After Six Days

February 14, 2021, Pastor Kurt A Lantz

After Six Days


Rev. Kurt Lantz Transfiguration B Mark 9:2-9

February 14, 2021 Resurrection Lutheran Church St. Catharines, ON



Dear disciples of Jesus,


Grace to you and peace from God our Father and the Lord Jesus Christ.


Not immediately, but “after six days Jesus took with Him Peter and James and John, and led them up a high mountain by themselves. And He was transfigured before them” (Mark 9:2). In this short Epiphany Season we hadn’t even gotten out of the first chapter of the Gospel According to Mark. In years where the date of Easter comes later, we might have up to 8 Sundays after Epiphany and even then we would barely get into chapter 2 of Mark’s Gospel. But the season of Lent starts on Ash Wednesday, which falls on February 17 this year, and we have to get to the last grand Epiphany before then, the Transfiguration of Our Lord, when Peter, James, and John saw Him revealed in glory. Then we will be ready to start contemplating the path that took our Lord to the cross. So we make a bit of a skip over chapters 2-8, and find ourselves today hearing from chapter 9 of Mark’s Gospel.


Even so, as Mark recorded the events in chapter 1 with abundant use of the word “immediately,” the Transfiguration reading from his gospel begins, “after six days.” So, not immediately. In that first chapter Jesus was responding to the needs around Him “immediately” with acts of divine power and compassion that showed Him to be the Christ, the Son of God, God in man made manifest.


Immediately when He was baptized the heavens opened, the Spirit descended and a voice from heaven said, “You are My beloved Son” (Mark 1:10-11). When He called Simon and Andrew, James and John, “immediately they left their nets and followed Him” (1:16-20). “Immediately on the Sabbath He entered the synagogue and was teaching” and immediately there was a man with an unclean spirit whom Jesus released, and immediately His fame spread everywhere (1:21-28). “And immediately He left the synagogue and entered the house of Simon and Andrew” where Simon’s mother-in-law lay sick with a fever “and immediately they told Him about her. And He came and took her by the hand and lifted her up, and the fever left her” (1:29-31).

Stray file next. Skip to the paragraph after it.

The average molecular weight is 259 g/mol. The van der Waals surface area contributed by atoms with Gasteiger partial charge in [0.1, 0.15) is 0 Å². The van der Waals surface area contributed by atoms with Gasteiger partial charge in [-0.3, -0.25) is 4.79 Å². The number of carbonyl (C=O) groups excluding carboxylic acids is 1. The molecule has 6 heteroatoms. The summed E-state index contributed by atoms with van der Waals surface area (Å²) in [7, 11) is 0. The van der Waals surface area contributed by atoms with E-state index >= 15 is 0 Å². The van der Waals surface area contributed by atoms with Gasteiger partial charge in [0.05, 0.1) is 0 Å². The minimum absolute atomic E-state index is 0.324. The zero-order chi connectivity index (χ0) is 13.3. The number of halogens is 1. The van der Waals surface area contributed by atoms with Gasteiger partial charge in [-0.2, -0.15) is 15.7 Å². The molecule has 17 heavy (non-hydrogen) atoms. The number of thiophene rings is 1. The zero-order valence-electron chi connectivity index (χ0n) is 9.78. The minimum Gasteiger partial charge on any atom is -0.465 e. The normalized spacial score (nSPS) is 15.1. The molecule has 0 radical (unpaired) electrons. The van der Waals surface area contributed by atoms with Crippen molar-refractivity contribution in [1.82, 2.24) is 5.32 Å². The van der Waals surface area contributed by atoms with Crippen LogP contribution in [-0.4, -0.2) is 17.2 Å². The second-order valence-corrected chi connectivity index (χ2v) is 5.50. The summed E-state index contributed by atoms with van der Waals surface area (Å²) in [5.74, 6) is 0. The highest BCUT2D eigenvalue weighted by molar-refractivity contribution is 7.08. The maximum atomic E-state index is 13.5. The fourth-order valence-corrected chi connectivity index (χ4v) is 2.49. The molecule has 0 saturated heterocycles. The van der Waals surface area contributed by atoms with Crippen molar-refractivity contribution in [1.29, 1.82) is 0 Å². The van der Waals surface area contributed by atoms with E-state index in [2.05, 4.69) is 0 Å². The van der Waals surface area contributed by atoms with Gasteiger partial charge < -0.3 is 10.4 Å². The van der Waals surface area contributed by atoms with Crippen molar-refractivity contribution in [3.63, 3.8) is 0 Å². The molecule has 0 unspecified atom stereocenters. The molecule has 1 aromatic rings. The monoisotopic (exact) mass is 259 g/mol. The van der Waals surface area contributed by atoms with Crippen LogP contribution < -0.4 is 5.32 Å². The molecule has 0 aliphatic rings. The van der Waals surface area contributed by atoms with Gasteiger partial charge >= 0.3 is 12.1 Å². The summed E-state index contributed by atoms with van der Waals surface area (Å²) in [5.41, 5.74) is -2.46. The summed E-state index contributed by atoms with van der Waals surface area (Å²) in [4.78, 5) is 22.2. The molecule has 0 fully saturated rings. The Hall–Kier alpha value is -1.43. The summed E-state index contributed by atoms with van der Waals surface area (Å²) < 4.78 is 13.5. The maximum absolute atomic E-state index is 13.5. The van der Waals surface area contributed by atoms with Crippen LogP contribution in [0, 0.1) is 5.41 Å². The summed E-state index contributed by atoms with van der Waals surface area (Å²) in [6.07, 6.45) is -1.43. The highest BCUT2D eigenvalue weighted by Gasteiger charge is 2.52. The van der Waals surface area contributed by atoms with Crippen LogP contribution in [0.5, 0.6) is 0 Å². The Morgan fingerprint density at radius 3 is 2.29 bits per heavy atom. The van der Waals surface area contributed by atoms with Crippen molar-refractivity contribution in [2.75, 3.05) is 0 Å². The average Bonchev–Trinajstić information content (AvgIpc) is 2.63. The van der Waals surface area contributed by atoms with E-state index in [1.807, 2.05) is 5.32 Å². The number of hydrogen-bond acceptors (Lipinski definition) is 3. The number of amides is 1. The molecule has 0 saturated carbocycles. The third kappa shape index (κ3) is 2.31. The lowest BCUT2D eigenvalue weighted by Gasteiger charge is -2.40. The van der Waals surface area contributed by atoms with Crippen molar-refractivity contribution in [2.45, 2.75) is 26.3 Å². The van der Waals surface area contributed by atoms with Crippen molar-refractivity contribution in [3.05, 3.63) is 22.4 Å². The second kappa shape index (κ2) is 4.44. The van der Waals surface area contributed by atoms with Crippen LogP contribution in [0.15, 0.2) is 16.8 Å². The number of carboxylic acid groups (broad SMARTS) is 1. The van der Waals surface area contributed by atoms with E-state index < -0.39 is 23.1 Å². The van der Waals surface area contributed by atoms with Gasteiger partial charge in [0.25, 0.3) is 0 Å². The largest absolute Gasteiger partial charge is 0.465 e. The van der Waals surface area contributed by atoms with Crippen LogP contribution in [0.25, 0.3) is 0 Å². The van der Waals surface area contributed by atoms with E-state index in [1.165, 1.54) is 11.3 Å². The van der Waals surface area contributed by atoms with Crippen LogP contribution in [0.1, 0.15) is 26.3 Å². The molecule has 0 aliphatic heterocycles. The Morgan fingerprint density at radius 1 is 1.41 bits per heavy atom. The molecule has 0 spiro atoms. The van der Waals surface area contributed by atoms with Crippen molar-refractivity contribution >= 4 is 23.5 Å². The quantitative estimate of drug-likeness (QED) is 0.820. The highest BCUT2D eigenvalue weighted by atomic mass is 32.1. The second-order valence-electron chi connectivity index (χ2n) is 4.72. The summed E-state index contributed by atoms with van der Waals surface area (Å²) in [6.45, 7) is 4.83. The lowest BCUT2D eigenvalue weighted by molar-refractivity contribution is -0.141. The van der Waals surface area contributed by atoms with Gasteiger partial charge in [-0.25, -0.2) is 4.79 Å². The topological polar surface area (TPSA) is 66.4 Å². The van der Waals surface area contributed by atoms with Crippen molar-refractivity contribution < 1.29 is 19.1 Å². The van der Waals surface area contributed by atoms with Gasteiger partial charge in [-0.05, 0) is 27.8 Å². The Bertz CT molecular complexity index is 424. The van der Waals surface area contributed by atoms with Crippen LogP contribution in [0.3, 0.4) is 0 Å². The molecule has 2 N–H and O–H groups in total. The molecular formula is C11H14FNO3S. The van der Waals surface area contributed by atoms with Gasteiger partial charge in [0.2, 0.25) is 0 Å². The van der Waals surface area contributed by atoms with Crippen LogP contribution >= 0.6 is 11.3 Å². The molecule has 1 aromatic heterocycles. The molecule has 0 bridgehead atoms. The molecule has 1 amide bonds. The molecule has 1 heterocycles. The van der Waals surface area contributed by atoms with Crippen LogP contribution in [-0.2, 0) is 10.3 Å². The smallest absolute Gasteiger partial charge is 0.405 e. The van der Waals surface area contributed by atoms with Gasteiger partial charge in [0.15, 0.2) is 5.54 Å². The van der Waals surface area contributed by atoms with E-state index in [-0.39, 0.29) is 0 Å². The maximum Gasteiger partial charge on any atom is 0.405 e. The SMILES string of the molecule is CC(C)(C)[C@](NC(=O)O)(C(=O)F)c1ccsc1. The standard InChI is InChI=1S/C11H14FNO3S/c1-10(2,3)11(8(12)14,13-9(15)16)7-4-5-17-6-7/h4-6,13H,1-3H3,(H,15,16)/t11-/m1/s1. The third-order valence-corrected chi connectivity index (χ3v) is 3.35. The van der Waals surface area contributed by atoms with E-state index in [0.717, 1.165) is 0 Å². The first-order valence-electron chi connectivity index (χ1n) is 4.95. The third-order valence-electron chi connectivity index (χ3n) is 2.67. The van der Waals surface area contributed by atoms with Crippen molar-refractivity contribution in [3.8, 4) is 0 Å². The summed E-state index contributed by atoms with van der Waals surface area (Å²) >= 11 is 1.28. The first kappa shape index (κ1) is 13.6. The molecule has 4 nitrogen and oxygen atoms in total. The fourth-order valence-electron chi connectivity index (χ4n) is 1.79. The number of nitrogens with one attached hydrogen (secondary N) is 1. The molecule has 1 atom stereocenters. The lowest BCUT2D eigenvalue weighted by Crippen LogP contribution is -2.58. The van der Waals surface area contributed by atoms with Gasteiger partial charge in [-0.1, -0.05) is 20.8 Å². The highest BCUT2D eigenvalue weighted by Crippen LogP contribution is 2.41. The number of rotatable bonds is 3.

If we could squeeze in more Sundays after Epiphany into this year’s calendar we would hear more of Jesus “immediately” revealing who He is as the promised Saviour sent from God (1:40-42; 2:3-12). All of these manifestations of who He is and why He has come were done immediately.


Today we get to the most dramatic epiphany of them all and it is not “immediately” but “after six days.” Six days after what? Six days after Peter confessed “You are the Christ” and Jesus “began to teach them that the Son of Man must suffer many things and be rejected by the elders and the chief priests and the scribes and be killed, and after three days rise again” (8:29-31). After Jesus taught them this with authority, then no more healings recorded, no more miracles displayed, no more dramatic episodes manifesting the divinity of Christ in the man Jesus of Nazareth, no more epiphanies for six days.


Peter had made the proper confession, “You are the Christ.” All of the epiphanies in signs and healings and teachings had the desired effect. Peter understood and confessed on behalf of all of the disciples who had witnessed the miracles of Jesus and heard His authoritative Word: “You are the Christ.” They got it. They understood. They knew who He truly was—God in man made manifest. Then Jesus told them what must happen to God in man. “The Son of Man must suffer many things and be rejected by the elders and the chief priests and the scribes and be killed, and after three days rise again.” Mic drop. Nothing else for six days. Chew on that for a while.


In the life of the disciple of Jesus, then and now, there are times when we have immediate confirmation of what we believe, immediate answer to our prayers, immediate access to Christ’s means of grace. But at other times God seems to give us opportunity to chew on things for a while, to contemplate, to consider that although we understand, believe, teach, and confess a great deal, we don’t have it all figured out. There continue to be mysteries to the faith, not so much in the way of God hiding things from us, as in the way of needing time to experience the things of God so that we go away with a deeper understanding, a stronger faith, a fuller confession.


Our God does not always give us the complete and full epiphany immediately. He certainly gives us all that we need immediately, but perhaps not all that we would like. He rescues us and forgives us and strengthens us immediately when we cry out to Him, like Simon for his mother-in-law. All that we need for salvation is immediately given, but not necessarily all that will be ours in the fullness of time when our Lord comes again.


Rarely do we experience immediate healing for our physical ailments. God hears our prayers and immediately saves us from death, but His gift of healing usually comes gradually and gives us some time to ponder and contemplate the mysteries of the faith, such as how frail we truly are; the devastation that sin has wrought upon us physically, emotionally, and spiritually; our total dependence on God; His constant provision day by day by day; how glorious our life will be in the resurrection in contrast to the sufferings of this present life. Sometimes the mysteries unfold slowly over a period of six days, even six years, or six decades.